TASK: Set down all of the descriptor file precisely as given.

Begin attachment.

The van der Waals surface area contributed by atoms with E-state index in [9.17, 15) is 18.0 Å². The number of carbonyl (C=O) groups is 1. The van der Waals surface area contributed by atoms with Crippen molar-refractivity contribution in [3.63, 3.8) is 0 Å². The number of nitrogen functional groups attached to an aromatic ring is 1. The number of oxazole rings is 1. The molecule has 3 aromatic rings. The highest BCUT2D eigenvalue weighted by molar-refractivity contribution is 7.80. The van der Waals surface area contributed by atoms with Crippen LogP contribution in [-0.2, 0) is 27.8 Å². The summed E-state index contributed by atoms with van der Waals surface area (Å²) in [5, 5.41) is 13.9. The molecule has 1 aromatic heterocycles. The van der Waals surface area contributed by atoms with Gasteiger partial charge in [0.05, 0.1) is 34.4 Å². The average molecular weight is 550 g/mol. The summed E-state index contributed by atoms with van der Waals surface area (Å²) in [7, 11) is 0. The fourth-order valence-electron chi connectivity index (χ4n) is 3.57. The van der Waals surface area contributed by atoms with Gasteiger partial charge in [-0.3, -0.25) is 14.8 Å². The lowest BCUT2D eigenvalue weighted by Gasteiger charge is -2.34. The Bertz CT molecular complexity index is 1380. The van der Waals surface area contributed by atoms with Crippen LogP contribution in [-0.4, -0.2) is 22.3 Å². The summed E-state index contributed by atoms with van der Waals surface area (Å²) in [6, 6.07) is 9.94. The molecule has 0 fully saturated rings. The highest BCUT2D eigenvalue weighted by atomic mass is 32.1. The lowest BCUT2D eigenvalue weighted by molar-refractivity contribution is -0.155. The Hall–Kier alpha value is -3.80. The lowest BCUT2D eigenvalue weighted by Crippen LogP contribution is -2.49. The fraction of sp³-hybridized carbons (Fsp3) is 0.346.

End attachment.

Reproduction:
The van der Waals surface area contributed by atoms with E-state index in [9.17, 15) is 18.0 Å². The number of carbonyl (C=O) groups is 1. The van der Waals surface area contributed by atoms with Crippen molar-refractivity contribution in [3.63, 3.8) is 0 Å². The number of nitrogen functional groups attached to an aromatic ring is 1. The number of oxazole rings is 1. The molecule has 3 aromatic rings. The highest BCUT2D eigenvalue weighted by molar-refractivity contribution is 7.80. The van der Waals surface area contributed by atoms with Crippen LogP contribution in [-0.2, 0) is 27.8 Å². The summed E-state index contributed by atoms with van der Waals surface area (Å²) in [5, 5.41) is 13.9. The molecule has 1 aromatic heterocycles. The van der Waals surface area contributed by atoms with Gasteiger partial charge in [0.05, 0.1) is 34.4 Å². The average molecular weight is 550 g/mol. The summed E-state index contributed by atoms with van der Waals surface area (Å²) in [7, 11) is 0. The fourth-order valence-electron chi connectivity index (χ4n) is 3.57. The van der Waals surface area contributed by atoms with Gasteiger partial charge in [-0.3, -0.25) is 14.8 Å². The lowest BCUT2D eigenvalue weighted by Gasteiger charge is -2.34. The Bertz CT molecular complexity index is 1380. The van der Waals surface area contributed by atoms with Crippen LogP contribution in [-0.4, -0.2) is 22.3 Å². The summed E-state index contributed by atoms with van der Waals surface area (Å²) in [6, 6.07) is 9.94. The molecule has 0 fully saturated rings. The highest BCUT2D eigenvalue weighted by atomic mass is 32.1. The lowest BCUT2D eigenvalue weighted by molar-refractivity contribution is -0.155. The Hall–Kier alpha value is -3.80. The lowest BCUT2D eigenvalue weighted by Crippen LogP contribution is -2.49. The fraction of sp³-hybridized carbons (Fsp3) is 0.346.